President Donald Trump‘s personal attorney Marc Kasowitz, hired to represent him during the investigation of the Trump campaign’s ties to Russia, will not apply for security clearance for his work on the matter. This comes from a spokesperson for Kasowitz, who spoke to ProPublica.
According to attorneys who have served similar roles, this is a pretty unusual move. Robert Bennett, former personal attorney for President Bill Clinton, told the publication that clearance would be a necessity for this sort of thing. “No question in my mind — in order to represent President Trump in this matter you would have to get a very high level of clearance because of the allegations involving Russia,” he said.
Kasowitz’s spokesman, however, feels otherwise, saying, “No one has suggested he requires a security clearance, there has been no need for a security clearance, and we do not anticipate a need for a security clearance.” He added, “If and when a security clearance is needed, Mr. Kasowitz will apply for one with the other members of the legal team.”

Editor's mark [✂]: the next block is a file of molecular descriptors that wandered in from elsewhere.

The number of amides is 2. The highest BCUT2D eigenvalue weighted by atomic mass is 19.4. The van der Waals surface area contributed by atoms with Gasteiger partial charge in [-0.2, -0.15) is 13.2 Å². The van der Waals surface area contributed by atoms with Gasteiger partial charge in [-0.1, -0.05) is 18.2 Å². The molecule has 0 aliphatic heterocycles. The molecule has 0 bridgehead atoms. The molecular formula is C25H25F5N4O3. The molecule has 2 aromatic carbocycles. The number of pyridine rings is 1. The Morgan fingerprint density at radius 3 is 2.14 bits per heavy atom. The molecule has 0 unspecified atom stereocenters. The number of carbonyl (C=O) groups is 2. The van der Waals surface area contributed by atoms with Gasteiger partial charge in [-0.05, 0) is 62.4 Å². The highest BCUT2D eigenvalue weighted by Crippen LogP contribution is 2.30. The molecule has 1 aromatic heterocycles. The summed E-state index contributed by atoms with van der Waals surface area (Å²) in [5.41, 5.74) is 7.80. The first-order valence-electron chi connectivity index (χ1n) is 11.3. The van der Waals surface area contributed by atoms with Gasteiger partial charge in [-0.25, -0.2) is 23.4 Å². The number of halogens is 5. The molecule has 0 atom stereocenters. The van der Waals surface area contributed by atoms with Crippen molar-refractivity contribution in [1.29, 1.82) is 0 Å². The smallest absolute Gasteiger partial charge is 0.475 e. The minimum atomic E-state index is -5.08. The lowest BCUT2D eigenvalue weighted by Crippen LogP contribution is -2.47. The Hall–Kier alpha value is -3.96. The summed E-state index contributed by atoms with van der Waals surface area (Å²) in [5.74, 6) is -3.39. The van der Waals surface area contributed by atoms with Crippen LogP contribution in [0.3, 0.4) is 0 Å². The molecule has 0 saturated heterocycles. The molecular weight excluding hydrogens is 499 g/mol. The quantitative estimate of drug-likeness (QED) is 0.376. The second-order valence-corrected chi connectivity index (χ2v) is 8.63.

But some past and present members of Kasowitz’s own firm, Kasowitz Benson Torres LLP, spoke about an issue that could prevent Kasowitz from even being able to get clearance should he seek it. Sources spoke to ProPublica about Kasowitz allegedly having a history of alcohol abuse, including a brief time in rehab in 2014-2015.
While such a history means nothing as far as his ability to effectively represent the President, it is something that is taken under consideration by security clearance guidelines. “Excessive alcohol consumption … can raise questions about an individual’s reliability and trustworthiness,” the guidelines say, adding that incidents at or away from the workplace could be disqualifying. Seeking and adhering to treatment, and the passage of time, however, are mitigating factors that could alleviate concerns.
If the reports are true though, it may be enough to keep Kasowitz from getting clearance, at least according to Sheldon Cohen, a D.C. security clearance attorney. “You probably wouldn’t get your clearance if you had serious drinking problems in the last five years,” Cohen told ProPublica.
When asked about Kasowitz’s alcohol use, the spokesman reportedly didn’t address rumors of abuse, but said the attorney has no problem drinking in moderation.
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